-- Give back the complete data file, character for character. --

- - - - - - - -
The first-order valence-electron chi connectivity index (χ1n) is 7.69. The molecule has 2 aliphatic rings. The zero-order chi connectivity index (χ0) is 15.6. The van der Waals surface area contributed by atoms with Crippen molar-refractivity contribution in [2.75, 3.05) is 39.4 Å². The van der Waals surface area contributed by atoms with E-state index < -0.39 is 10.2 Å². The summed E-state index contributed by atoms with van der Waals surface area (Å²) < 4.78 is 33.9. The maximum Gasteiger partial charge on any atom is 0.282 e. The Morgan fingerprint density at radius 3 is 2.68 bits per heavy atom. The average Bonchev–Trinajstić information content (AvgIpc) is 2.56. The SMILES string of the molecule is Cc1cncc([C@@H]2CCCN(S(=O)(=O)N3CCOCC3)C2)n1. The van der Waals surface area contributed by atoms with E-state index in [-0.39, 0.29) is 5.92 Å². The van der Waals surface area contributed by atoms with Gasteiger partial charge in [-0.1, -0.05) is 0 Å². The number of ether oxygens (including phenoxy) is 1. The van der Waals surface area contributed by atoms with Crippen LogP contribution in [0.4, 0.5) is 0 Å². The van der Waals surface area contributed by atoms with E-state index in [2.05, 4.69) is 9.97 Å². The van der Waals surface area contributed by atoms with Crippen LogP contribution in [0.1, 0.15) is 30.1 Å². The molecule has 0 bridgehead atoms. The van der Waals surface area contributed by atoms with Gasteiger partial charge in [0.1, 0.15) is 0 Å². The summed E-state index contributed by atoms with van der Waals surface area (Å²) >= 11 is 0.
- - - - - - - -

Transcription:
The first-order valence-electron chi connectivity index (χ1n) is 7.69. The molecule has 2 aliphatic rings. The zero-order chi connectivity index (χ0) is 15.6. The van der Waals surface area contributed by atoms with Crippen molar-refractivity contribution in [2.75, 3.05) is 39.4 Å². The van der Waals surface area contributed by atoms with E-state index < -0.39 is 10.2 Å². The summed E-state index contributed by atoms with van der Waals surface area (Å²) < 4.78 is 33.9. The maximum Gasteiger partial charge on any atom is 0.282 e. The Morgan fingerprint density at radius 3 is 2.68 bits per heavy atom. The average Bonchev–Trinajstić information content (AvgIpc) is 2.56. The SMILES string of the molecule is Cc1cncc([C@@H]2CCCN(S(=O)(=O)N3CCOCC3)C2)n1. The van der Waals surface area contributed by atoms with E-state index in [-0.39, 0.29) is 5.92 Å². The van der Waals surface area contributed by atoms with Gasteiger partial charge in [-0.1, -0.05) is 0 Å². The number of ether oxygens (including phenoxy) is 1. The van der Waals surface area contributed by atoms with Crippen LogP contribution in [0.4, 0.5) is 0 Å². The van der Waals surface area contributed by atoms with E-state index in [2.05, 4.69) is 9.97 Å². The van der Waals surface area contributed by atoms with Crippen LogP contribution in [0.1, 0.15) is 30.1 Å². The molecule has 0 bridgehead atoms. The van der Waals surface area contributed by atoms with Gasteiger partial charge in [0.1, 0.15) is 0 Å². The summed E-state index contributed by atoms with van der Waals surface area (Å²) >= 11 is 0.